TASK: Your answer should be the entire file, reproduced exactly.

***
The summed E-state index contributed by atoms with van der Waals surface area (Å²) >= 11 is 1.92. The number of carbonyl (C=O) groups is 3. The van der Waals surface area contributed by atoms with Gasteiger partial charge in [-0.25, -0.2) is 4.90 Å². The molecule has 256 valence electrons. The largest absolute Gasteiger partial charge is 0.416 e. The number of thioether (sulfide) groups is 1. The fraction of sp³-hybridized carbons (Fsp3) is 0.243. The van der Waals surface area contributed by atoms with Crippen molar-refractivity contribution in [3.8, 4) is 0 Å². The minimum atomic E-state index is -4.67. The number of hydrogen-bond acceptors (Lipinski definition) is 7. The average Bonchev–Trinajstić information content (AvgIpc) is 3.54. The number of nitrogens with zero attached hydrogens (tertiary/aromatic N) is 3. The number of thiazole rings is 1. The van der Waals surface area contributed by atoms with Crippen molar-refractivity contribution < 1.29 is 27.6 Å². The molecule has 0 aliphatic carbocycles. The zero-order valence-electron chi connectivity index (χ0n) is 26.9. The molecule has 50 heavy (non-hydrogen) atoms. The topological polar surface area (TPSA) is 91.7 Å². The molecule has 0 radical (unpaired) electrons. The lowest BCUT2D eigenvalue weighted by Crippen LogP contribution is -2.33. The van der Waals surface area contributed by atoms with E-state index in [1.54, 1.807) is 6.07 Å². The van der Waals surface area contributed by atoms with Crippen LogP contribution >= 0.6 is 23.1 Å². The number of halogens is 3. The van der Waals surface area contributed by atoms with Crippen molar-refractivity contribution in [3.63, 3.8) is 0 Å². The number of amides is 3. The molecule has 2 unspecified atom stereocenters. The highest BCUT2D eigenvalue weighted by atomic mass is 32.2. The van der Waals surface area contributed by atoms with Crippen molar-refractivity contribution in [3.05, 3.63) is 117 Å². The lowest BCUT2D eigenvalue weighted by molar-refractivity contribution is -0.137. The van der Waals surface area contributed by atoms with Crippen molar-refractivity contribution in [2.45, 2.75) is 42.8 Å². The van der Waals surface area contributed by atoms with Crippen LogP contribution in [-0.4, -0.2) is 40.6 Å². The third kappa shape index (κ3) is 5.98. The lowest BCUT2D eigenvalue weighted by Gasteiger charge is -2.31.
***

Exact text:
The summed E-state index contributed by atoms with van der Waals surface area (Å²) >= 11 is 1.92. The number of carbonyl (C=O) groups is 3. The van der Waals surface area contributed by atoms with Gasteiger partial charge in [-0.25, -0.2) is 4.90 Å². The molecule has 256 valence electrons. The largest absolute Gasteiger partial charge is 0.416 e. The number of thioether (sulfide) groups is 1. The fraction of sp³-hybridized carbons (Fsp3) is 0.243. The van der Waals surface area contributed by atoms with Crippen molar-refractivity contribution in [3.8, 4) is 0 Å². The minimum atomic E-state index is -4.67. The number of hydrogen-bond acceptors (Lipinski definition) is 7. The average Bonchev–Trinajstić information content (AvgIpc) is 3.54. The number of nitrogens with zero attached hydrogens (tertiary/aromatic N) is 3. The number of thiazole rings is 1. The van der Waals surface area contributed by atoms with Crippen molar-refractivity contribution < 1.29 is 27.6 Å². The molecule has 0 aliphatic carbocycles. The zero-order valence-electron chi connectivity index (χ0n) is 26.9. The molecule has 50 heavy (non-hydrogen) atoms. The topological polar surface area (TPSA) is 91.7 Å². The molecule has 0 radical (unpaired) electrons. The lowest BCUT2D eigenvalue weighted by Crippen LogP contribution is -2.33. The van der Waals surface area contributed by atoms with E-state index in [1.54, 1.807) is 6.07 Å². The van der Waals surface area contributed by atoms with Crippen LogP contribution >= 0.6 is 23.1 Å². The number of halogens is 3. The van der Waals surface area contributed by atoms with Crippen molar-refractivity contribution in [3.63, 3.8) is 0 Å². The number of amides is 3. The molecule has 2 unspecified atom stereocenters. The highest BCUT2D eigenvalue weighted by atomic mass is 32.2. The van der Waals surface area contributed by atoms with Crippen molar-refractivity contribution in [3.05, 3.63) is 117 Å². The lowest BCUT2D eigenvalue weighted by molar-refractivity contribution is -0.137. The van der Waals surface area contributed by atoms with Crippen molar-refractivity contribution in [2.45, 2.75) is 42.8 Å². The van der Waals surface area contributed by atoms with Crippen LogP contribution in [-0.4, -0.2) is 40.6 Å². The third kappa shape index (κ3) is 5.98. The lowest BCUT2D eigenvalue weighted by Gasteiger charge is -2.31.